I have to be honest — this particular story came as a shock to me, and I’ve been digesting it and trying to figure out what to write since it broke. Last week, multiple news outlets reported that HD Supply was being purchased by Home Depot for $8.7 Billion.
On the surface, Home Depot is getting a good deal, considering they sold most of their stake in HD Supply in 2007 for $10.3 billion. Home Depot kept 12.5% of HD Supply stock as a passive investment until 2015, selling it just prior to purchasing Interline Brands.
So, what does this mean for the MRO supply market? What does this mean for current customers of HD Supply? What about customers of Interline Brands (now Home Depot Pro)? How will this impact Lowe’s and their turnaround efforts led by Home Depot alum Marvin Ellison? Well, I have some opinions — and many of them won’t be popular.
If you had asked me up until this was announced I would have told you that there was a zero-percent chance of this particular acquisition happening. In fact, 3 hours prior to this news being published, someone asked — and wow was I wrong. Why? Well…it’s a long story. Buckle up.
A Brief History
Back in 2007, I was recruited away from my ten-plus year career at 84 Lumber by Home Depot to take over the Rochester NY market as a District Pro Sales Manager. At this point, Frank Blake had been in position for about 9 months and change (for the better) was happening. For a while, I worked side-by-side with local and regional team members from HD Supply — cross-selling products and services to mutual customers. We cut ties with HD Supply’s field team shortly after the sale was complete and became competitors.
The word on the street was that we were selling or closing anything that didn’t make enough money. We were closing stores and company owned businesses across the nation and eliminating or consolidating functional teams. Despite all that, the mood in the stores was positive and we thought the company was making the right calls. The sale of HD Supply didn’t surprise anyone, being largely seen as subsidized by the stores.
Over the next three years, we continued seeing the focus on the core business — DIY retail — pay dividends. Meanwhile, Home Depot analyzed their Pro (B2B/Commercial) business and created some focus on improvement there as well.
Winds of Change
Fast forward to late 2014, when Frank Blake stepped down and Craig Menear took over as CEO. Home Depot was in a much better position now, thanks largely to Franks’ efforts to turn the business around. With a new hand on the helm, the focus again shifted to improving and expanding infrastructure and offerings, including Pro.
Over 40% of Home Depot’s volume comes from Pro customers — defined as any B2B or government purchaser. While this comes as a shock to many who see HD as a DIY-only box store, the company’s commitment to expanding support for Pro is clear. In 2015, Home Depot announced the acquisition of Interline Brands, a conglomerate of catalog companies selling to Pro customers — and a direct competitor to HD Supply.
Bill Lennie, former President of Home Depot Canada, was selected to lead the effort. Over the next five years, Home Depot worked feverishly to consolidate and integrate Interline Brands into their Pro offerings. They built new and expanded existing back-end distribution hubs to improve inventory depth and delivery lead time. They consolidated Interline down from many companies to three, and rebranded those to Home Depot Pro in 2018. Streamlined and retrained Interline sales and support teams worked side-by-side with the rest of Home Depot’s Pro operations to complete the integration in late 2019.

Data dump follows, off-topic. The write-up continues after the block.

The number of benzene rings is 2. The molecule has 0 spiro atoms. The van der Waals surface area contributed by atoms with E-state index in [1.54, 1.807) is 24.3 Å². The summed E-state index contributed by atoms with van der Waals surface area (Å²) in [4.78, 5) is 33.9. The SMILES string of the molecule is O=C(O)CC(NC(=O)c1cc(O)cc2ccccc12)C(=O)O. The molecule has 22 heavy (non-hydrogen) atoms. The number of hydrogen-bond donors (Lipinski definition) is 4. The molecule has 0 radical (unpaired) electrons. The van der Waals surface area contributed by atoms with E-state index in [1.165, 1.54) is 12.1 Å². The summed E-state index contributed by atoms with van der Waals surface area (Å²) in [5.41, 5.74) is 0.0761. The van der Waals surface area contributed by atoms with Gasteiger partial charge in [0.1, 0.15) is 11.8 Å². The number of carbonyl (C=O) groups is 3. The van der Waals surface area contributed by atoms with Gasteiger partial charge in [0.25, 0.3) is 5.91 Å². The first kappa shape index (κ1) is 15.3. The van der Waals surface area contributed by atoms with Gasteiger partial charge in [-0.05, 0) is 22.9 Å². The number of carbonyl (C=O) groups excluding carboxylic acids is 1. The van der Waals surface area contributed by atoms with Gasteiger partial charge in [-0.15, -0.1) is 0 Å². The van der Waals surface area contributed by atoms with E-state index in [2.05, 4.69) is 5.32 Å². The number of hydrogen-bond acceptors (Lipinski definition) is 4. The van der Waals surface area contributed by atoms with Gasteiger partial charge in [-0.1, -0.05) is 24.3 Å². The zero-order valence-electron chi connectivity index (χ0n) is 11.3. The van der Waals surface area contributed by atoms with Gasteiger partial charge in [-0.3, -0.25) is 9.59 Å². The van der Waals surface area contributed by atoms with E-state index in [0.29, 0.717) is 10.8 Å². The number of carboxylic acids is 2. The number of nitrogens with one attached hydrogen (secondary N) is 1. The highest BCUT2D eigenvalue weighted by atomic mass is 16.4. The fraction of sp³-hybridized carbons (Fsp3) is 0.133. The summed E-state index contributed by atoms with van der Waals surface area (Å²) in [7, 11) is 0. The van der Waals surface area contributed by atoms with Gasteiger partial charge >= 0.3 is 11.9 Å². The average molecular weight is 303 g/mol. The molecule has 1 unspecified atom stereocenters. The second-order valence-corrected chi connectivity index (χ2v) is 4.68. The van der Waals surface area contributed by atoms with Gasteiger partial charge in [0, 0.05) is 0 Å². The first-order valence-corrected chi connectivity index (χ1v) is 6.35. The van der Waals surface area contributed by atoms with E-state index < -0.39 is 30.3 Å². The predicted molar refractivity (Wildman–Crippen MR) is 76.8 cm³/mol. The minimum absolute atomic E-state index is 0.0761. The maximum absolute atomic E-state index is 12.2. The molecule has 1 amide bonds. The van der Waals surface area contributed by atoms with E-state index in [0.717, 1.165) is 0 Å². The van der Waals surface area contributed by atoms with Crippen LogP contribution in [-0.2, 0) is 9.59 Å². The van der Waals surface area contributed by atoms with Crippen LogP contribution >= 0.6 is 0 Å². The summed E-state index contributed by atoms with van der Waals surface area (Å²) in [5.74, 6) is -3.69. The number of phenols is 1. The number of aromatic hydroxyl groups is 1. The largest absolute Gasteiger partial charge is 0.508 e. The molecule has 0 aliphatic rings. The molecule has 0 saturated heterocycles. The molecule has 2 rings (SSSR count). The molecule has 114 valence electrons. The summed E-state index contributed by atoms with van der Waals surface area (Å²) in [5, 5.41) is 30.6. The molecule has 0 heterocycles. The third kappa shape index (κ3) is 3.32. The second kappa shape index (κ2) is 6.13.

In July of 2018, news broke that Marvin Ellison was heading over to Lowes to take over as CEO. Personally, I think this was a huge win for Lowes, as Marvin was the face of the Home Depot turnaround in the stores. He worked hand-in-hand with us over in Pro and collaborated with J.T. Rieves to make sure we had the support we needed in the field. Unsurprisingly, shortly after Ellison’s arrival at Lowe’s, Home Depot saw a mass defection from their Pro team. The prevalent rumor in spring of 2019 was that Home Depot sent a cease & desist letter to Lowe’s to stop the poaching.
From the outside, turnaround efforts at Lowe’s seem to be following the Frank Blake playbook. With so many members of the leadership team being Home Depot alumni, it really shouldn’t surprise anyone. Go with what works.
In late 2019, HD Supply announced a split into two companies, one focused on construction and industrial supply (now White Cap) and Facilities Maintenance (MRO). This opened the door into future M&A operations for both companies. White Cap sold in August 2020 and merged with Construction Supply Group, making HDS ripe for acquisition.
On November 9th, 2020 Bloomberg reported that Lowe’s was in talks to buy HD Supply — which did not come as a shock considering their effort to close the Pro gap with Home Depot. Lowe’s had already purchased Central Wholesalers and Maintenance Supply Headquarters, both MRO suppliers selling to Pro customers. Later that same day, Lowe’s issued a statement to Bloomberg denying any such talks taking place.
Exactly one week later, the news broke that Home Depot was purchasing HD Supply (again!) for $10.8 Billion. Coincidence? I don’t think so.
HDS vs HD/Interline
During my 10+ years at the orange box, I had one job — District Pro Sales. Over time that role changed a little bit and my store count expanded from 7 to 9 stores during the consolidation period of 2007–2010. Eventually I picked up another 9 stores, bringing my total to 18 and my drive time to over 5–1/2 hours between the farthest points of my territory. Over time, I learned the hard way what Home Depot was good at and bad at.
Towards the end of my journey at Home Depot, I was competing with HD Supply every day. I managed to build the largest property management-based key account portfolio out of all my peers in the US. It was also the largest volume portfolio in my region. HD Supply was not on my radar for HD to buy because they just weren’t good at keeping their promises. Fill rates were a struggle, pricing was all over the board, terms, discounts and deals were inconsistent between apartment complexes owned by the same parent company. All things that gave me the edge I needed to take business away from them.